Instead of pouring over the loss of collaborators from days passed, we need to take the value they added to our lives and share those lessons with present colleagues. Taking a move from Paul McCartney as he morphed from being a Beatle to spreading his Wings is a lesson for all educators to emulate. Moving forward with vision emboldened with new ideas and a growth mindset will provide the basis for new adventures in collaboration.
Spreading our own wings as educators and looking for opportunities in new collaborative pursuits will transform present colleagues into lifelong bandmates.
I still miss my band but I am looking forward to future adventures with new colleagues. It is important to keep the gaze in forward dynamic motion when sowing the seeds for next collaborations. Our music as educators is far too important and exciting.
As I conclude this and share this post with Deb (my best and most honest collaborator), she challenges me to take my own advice. I am gladly spreading my wings and looking forward to new collaborations with an open heart cherishing the lessons from old bandmates.
Or as Wings frontman Paul McCartney says to his new guitarist in “Junior’s Farm,” that incredible collaborative hit from a band discovering its voice and taking bold steps from the shadow of The Beatles:
“Take me down, Jimmy!”
Imagine being in Billy Preston’s shoes. It is January of 1969 and Winter reigns relentlessly. A cold, gray air seeps into the ethos of London.
You are a 22 year-old prodigy keyboardist touring the world with the legendary Ray Charles. The Genius of Ray Charles has a gig in London and you decide to pound the British pavement. Your footsteps take you to Apple Headquarters, the current nerve center of The Beatles. Before you wander too far into the epicenter of Beatlemania, an old friend of yours you met years ago during a performance stint in Hamburg, Germany grabs you by the arm.
This particular friend, who turns out to be George Harrison, asks if you have some time to sit in with his band. Recording sessions are being filmed for a future documentary film that will highlight the band’s return to public performance. Malaise has taken over these sessions. The band is arguing and emotions are mixed for their impending concert.
Immediately, you agree to join the band for these sessions. Later, you sitting in with The Beatles on electric keyboard. The band is attempting to get back to its roots in an intentional way by regarding live without studio trickery. Your contributions are welcomed. The band is happy to have an additional member dwelling within their musical inner sanctum. The new songs are coalescing and The Beatles “as nature intended” gather their vision to the rooftop of Apple Headquarters to perform in public one final time. Billy Preston is invited to sit in with his smoldering keyboard on that rooftop. His keyboard stylings add a funky soulfulness to The Beatles.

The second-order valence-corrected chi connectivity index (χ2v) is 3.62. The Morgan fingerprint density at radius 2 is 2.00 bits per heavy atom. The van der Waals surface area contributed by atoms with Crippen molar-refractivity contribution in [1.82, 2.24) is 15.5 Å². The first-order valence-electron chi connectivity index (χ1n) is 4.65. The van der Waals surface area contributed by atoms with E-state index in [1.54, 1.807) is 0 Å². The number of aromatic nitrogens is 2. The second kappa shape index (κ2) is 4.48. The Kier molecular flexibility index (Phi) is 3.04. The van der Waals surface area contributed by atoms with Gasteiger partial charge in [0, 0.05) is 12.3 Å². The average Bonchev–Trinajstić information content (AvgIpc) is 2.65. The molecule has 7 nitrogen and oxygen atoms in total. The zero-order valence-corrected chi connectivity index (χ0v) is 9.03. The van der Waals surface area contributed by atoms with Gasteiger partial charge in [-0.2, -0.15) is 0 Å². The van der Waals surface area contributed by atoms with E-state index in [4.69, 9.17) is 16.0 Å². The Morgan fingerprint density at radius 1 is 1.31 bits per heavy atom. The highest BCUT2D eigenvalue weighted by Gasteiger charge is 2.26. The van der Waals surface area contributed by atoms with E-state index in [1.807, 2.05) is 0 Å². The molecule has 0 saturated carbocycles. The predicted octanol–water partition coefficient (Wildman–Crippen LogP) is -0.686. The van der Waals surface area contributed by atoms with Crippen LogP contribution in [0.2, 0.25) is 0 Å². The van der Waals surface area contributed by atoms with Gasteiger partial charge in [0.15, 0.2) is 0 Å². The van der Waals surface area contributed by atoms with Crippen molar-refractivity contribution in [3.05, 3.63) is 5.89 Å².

Billy Preston’s musical support is welcomed and invited by the rest of the band. It resonates so well with The Beatles that he is given credit on the “Get Back”/”Don’t Let Me Down” single. Billy Preston is the first musician outside of The Beatles to receive this level of credit. It’s a testament to the freshness and faithfulness of his support. No Beatles song at that time or since then has credit been extended at that level.
In the wake of the Beatles break-up over the years, Billy Preston was identified by fans and critics as “The Fifth Beatle.” His musical services resonated so well with the band that Preston was called upon at various intervals during the solo years of the former Beatles. That is how is supportive resonance and musical mastery was appreciated by The Beatles. He was more than just a hired gun called in to add uncredited flourishes. His contributions were valued because he made the band better and added value to the collective vision.
Every band has some version of a Fifth Beatle. This person is not necessarily an official member of the band, but she or he adds a certain value-added dimension. The same connection extends to any team, organization and a Schoolhouse. Each individual has gifts and talents that provide a missing necessary ingredient of goodness.
In a Schoolhouse, we have various professional teams and groupings ranging from departmental, grade level house, administration, leadership, etc. Teams are solidified with each member of the team fulfilling a certain role. Sometimes the team needs an added ingredient to ignite collaborative action or rekindle the vision. The tragic trap of some Schoolhouse teams is the failure to not see beyond the membership when a certain block of stagnation arises. We prone ourselves to inertia and resentment if there is an unwillingness to change or move forward.
What if we had the foresight like George Harrison during the “Get Back” Sessions and faced the honest truth that a new voice was needed? Consider it akin to “having another set of eyes.” Pulling in that needed emollient takes leadership and courage. It is also vital to be in tune with the gifts of others in the Schoolhouse. Most importantly, everyone in the Schoolhouse must remember that everyone plays. We build our strength in serving and empowering kids by the doing the exact same for each other in the Schoolhouse as educators.
Who are those that stand as “The Fifth Beatle” in your professional life? Who are those educator bandmates that add soulfulness and support to the core of your band? Who are those individuals like Billy Preston that humbly add a new depth to the collaborative framework of your Schoolhouse? Let them know that their role is pivotal to the strength and flow of your team. Invite accolades to shower on these individuals from others in an intentional and sincere way.
The inclusion of the value-added unexpected can always stir a team to fresh heights in the Schoolhouse. Adding a new element from an either unsung colleague in the Schoolhouse is a game changer for transforming the tried and true into something more meaningful. Take a note from The Beatles and add the unexpected but needed contribution from an unsung hero in your Schoolhouse.